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Example 2: Building a 3D Universe

  • Introduction and Disclaimer
  • Advantages of using POV-Ray
  • Generic Star Map Principles
  • 3D Star Maps using POV-Ray
  • Animation: illustrating distances and stellar motions

Introduction and disclaimer

Because of raytracing's ability to handle three dimensional images, a raytracing program is a good place to try making star charts. I used POV-Ray extensively to create various 3D star charts, showing star motions over time or the appearance of constellations from faraway places, in the 3D Universe section of this site.

Disclaimer 1: All my star charts have been done with version 3.1 of POV-Ray. Other 3.* versions will work fine. I'm not certain about 2.*.

Disclaimer 2: This page is aimed primarily at people who have had some experience with POV-Ray, or who have at least tinkered with it a bit. It's not an in-depth tutorial.

Advantages of using POV-Ray

One of the nice things about using a 3D rendering package is that it will automatically do most of the calculations for you. Specifically, using POV-Ray to make your star maps will free you from the following chores:

  1. Calculating transformed target coordinates, as in the Armchair Astrometrist elsewhere on this site. With POV-Ray, all you'd need to do is give the reference star's coordinates as the camera coordinates. You don't have to write any special code beyond specifying the origin. POV-Ray will then render the new star map automatically.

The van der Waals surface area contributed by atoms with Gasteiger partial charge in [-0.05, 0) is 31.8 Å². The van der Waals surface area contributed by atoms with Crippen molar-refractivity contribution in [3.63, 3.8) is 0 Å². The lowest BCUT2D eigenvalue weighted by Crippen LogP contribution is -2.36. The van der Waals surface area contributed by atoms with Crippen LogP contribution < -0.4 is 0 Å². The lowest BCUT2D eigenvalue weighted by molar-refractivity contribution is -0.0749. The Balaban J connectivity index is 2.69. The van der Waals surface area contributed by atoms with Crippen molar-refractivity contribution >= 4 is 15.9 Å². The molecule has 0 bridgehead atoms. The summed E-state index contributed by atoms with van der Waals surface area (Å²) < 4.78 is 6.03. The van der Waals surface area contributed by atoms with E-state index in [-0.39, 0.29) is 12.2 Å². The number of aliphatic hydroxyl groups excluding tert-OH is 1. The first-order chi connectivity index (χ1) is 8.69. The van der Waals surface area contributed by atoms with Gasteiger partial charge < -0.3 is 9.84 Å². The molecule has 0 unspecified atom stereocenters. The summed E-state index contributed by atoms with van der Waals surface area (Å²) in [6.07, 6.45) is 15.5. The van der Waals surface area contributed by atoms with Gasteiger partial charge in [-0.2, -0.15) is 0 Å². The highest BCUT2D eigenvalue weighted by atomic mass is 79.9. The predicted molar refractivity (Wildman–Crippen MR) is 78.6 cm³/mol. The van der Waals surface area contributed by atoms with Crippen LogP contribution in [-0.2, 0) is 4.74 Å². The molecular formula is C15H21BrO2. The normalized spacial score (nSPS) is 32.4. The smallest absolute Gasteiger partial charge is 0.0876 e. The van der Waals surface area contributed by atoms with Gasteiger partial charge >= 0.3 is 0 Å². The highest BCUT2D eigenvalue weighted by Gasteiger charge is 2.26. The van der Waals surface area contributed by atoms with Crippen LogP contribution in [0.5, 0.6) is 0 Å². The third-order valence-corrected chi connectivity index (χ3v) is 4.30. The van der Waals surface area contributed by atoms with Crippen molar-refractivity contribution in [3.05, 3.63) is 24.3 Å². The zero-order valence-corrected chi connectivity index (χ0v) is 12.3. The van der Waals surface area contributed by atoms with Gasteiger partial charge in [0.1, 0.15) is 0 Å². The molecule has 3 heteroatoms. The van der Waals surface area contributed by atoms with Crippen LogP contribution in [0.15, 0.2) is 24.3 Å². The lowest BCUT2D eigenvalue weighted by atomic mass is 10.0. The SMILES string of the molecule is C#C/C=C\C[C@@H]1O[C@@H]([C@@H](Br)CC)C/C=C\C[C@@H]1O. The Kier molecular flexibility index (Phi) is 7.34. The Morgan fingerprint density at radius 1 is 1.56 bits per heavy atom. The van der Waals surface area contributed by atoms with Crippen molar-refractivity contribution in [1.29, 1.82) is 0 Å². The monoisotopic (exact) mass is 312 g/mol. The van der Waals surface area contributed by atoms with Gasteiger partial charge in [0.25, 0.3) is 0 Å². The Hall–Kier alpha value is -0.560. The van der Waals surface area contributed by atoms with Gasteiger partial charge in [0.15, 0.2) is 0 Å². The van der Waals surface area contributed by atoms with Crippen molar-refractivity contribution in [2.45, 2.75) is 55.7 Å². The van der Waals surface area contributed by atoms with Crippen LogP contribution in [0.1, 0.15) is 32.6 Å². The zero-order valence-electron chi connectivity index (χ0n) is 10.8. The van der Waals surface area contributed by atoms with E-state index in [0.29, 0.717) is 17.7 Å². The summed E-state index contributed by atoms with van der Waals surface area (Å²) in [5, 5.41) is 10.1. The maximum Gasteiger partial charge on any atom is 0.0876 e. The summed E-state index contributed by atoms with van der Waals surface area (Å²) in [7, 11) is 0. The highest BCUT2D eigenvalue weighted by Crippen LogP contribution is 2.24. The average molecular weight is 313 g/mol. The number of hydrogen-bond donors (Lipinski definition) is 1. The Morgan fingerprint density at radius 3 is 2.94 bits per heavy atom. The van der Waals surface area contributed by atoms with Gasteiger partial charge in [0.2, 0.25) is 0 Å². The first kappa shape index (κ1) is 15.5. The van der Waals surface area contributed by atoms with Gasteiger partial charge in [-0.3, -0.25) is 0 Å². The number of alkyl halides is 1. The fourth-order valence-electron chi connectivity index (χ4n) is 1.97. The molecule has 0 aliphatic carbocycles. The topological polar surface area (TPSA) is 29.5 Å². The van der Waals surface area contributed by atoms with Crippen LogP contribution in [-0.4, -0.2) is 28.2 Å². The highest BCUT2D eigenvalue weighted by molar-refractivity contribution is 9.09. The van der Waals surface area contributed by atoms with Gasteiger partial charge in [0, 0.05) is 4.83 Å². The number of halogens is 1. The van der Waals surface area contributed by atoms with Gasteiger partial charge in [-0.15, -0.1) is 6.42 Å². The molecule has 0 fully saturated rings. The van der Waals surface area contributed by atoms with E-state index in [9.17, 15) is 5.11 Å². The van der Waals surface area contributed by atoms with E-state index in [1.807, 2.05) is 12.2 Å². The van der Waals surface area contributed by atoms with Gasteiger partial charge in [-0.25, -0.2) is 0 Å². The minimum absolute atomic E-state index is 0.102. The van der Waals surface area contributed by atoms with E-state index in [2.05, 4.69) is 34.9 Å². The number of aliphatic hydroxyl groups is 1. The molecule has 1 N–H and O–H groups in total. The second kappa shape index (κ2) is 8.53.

2. Calculating transformed stellar brightnesses. Again, with the right choice of objects to represent stars, POV-Ray will handle this automatically.
  3. Repeatedly calculating proper motion data for various times, to plot a star's "track" across the sky. POV-Ray can do this automatically (sense a trend here?)

Generic Star Map Principles

Star maps are actually an extremely simple thing to render with POV-Ray. All that you need to make a convincing star map is a collection of sphere objects, colored white, and sized to give a brightness appropriate for the star's magnitude. POV-Ray objects are placed with xyz coordinates, which is how we've been calculating stellar positions in general, so you don't have to do much fiddling to position stars in POV-Ray. Also, since stars are self-luminous, you don't even need to bother with a light source -- just set ambient 1 on each of the spheres to make them self-luminous, and you're basically done.

Thus, the guts of a POV-Ray star object will look something like this:

sphere { <0, 0, 0>, r texture { pigment {color White} finish {ambient 1} } translate <a, b, c>}

The only things you'll need to fill in are (a) the location of the center of the sphere (denoted a,b,c here) and the sphere's radius, denoted r. Everything else in this code fragment can be used verbatim.